Improve Your Dog’s Digestion with Digestive Enzyme Supplements

Digestive enzyme supplements provide a variety of benefits to dogs, especially for elderly dogs.


[Updated August 22, 2018]

All dogs need digestive enzymes in order to break down their food, making the nutrients available for absorption. In most cases, the pancreas produces ample enzymes and no supplementation is required. Older dogs and dogs with digestive disorders may benefit from enzyme supplementation. Dogs with exocrine pancreatic insufficiency (EPI), where the pancreas is no longer able to produce enzymes, require prescription-strength enzymes in order to survive. Digestive enzymes might also help dogs with food allergies and intolerances.

How Digestive Enzyme Supplements Benefit Dogs

Digestive enzyme supplements can benefit dogs who are unable to produce enough of their own enzymes due to pancreatic damage linked to acute or chronic pancreatitis, EPI, or diabetes. Older dogs produce fewer enzymes as they age, and may also benefit from the addition of digestive enzyme supplements, especially if they are underweight. If your dog suffers from gas, borborygmus (rumbling noises from the gut), frequent diarrhea, soft or voluminous stools, or stools that contain a lot of mucus, digestive enzymes may help.

Enzyme supplements are derived from plant, animal, and microbial sources. Animal-source enzyme supplements contain pancreatin from the pancreas of pigs or cows. Pancreatin provides protease, lipase, and amylase, used to digest protein, fat, and carbohydrates, respectively. These supplements may work best for dogs with pancreatic damage.

Microbial and plant-derived enzymes are frequently used together. Microbial enzymes are usually synthesized from fungal sources via fermentation, and have strange-sounding names, such as various Aspergillus fermentation products, Trichoderma longibrachiatum, and Rhizopus oryzae. Plant-derived enzymes include papain (from papaya) and bromelain (from pineapple). These enzyme products often supply lactase (used to digest lactose), cellulase (cellulose), and other enzymes in addition to protease, lipase, and amylase. Microbial and plant-derived enzymes are often combined with probiotics (beneficial bacteria) for more complete digestive support, and are usually less expensive than pancreatin products.

Digestive enzyme supplements may help reduce coprophagia (eating feces), both by making the stool less attractive, and by increasing nutritional absorption so that the dog may no longer seek to eat stools.

Cautions To Take with Digestive Enzymes

While many dogs benefit from the use of digestive enzymes, they can also cause undesirable side effects. If you give your dog a digestive enzyme product that causes loose stools, gas, vomiting, or signs of discomfort after eating, discontinue right away. You might try a different type of enzyme product to see if that works better for your dog. Problems are more common with pancreatin products; microbial and plant-derived enzymes are less likely to cause any adverse effects.

Enzymes are deactivated by temperatures above about 120 degrees, so do not warm foods after adding digestive enzymes, or add enzymes to hot foods.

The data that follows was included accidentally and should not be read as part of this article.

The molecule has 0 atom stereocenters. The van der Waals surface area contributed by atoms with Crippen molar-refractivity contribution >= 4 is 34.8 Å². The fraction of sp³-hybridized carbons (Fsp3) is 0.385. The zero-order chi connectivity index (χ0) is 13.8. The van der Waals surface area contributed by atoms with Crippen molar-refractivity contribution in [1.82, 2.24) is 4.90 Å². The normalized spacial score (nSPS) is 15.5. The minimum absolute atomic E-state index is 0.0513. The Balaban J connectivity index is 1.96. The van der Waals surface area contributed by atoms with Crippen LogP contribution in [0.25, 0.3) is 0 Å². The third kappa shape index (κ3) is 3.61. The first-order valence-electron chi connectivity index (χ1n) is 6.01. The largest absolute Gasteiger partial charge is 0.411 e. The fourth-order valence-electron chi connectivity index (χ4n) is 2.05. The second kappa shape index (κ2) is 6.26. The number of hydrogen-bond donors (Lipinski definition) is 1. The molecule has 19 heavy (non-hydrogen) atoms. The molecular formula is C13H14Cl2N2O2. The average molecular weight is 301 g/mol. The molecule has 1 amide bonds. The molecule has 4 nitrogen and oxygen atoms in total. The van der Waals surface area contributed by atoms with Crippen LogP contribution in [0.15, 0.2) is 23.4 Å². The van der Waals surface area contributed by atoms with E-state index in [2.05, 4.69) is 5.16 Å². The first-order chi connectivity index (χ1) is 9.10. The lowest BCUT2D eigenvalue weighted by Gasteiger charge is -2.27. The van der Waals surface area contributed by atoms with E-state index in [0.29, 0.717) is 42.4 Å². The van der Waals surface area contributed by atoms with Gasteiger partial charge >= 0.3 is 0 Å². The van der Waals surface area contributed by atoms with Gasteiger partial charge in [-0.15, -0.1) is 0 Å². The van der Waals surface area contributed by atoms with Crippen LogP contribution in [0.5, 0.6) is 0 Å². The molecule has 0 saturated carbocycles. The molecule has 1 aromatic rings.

Enteric-coated products made for humans might pass through a dog’s shorter digestive tract without being utilized.

Digestive Enzyme Dosage for Dogs

There are no specific dosage recommendations for digestive enzymes other than the prescription-strength enzymes needed for dogs with EPI, which are often highly concentrated (for example, 6x means it is 6 times stronger than plain pancreatin). These products should not be used for healthy dogs. Follow label instructions when using products made for dogs, or adjust the dosage of human products for the size of your dog (e.g., half the human dosage for a dog weighing 50 to 60 pounds).

See “Exocrine Pancreatic Insufficiency in Dogs,” for more information on EPI.

Recommended Digestive Enzymes for Dogs:

There are many different brands of digestive enzyme supplements. Here are a few examples:

Animal Essentials’ Plant Enzymes and Probiotics (888-551-0416;

In Clover’s OptaGest (877-987-7387;

NaturVet Digestive Enzymes (888-628-8783;

PetLabs360’s DigestAbles (888-738-7360;

ProZyme’s ProZyme Original and ProZyme Plus (800-522-5537;

Thorne Veterinary’s DipanVET and Similase (800-228-1966;

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Mary Straus has been a regular contributor to Whole Dog Journal since 2006. Mary first became interested in dog training and behavior in the 1980s. In 1997, Mary attended a seminar on wolf behavior at Wolf Park in Indiana. There, she was introduced to clicker training for the first time, and began to consider the question of how we feed our dogs after watching the wolves eat whole deer carcasses. Mary maintains and operates her own site,, which offers information and research on canine nutrition and health. has been created to help make people more "aware" of how to make the best decisions for their dogs. It's designed for people who like to ask questions and understand the reasoning behind decisions, rather than just being told what to do.  Mary has spent years doing research for people whose dogs have health problems, or who just want to learn how to feed them a better diet. Over this time, she has learned a great deal about dog nutrition and health, including the role of diet, supplements and nutraceuticals.  In 2007, she was asked by The Ivy Group to contribute to The Healthy Dog Cookbook. She previously also wrote a column for Dog World.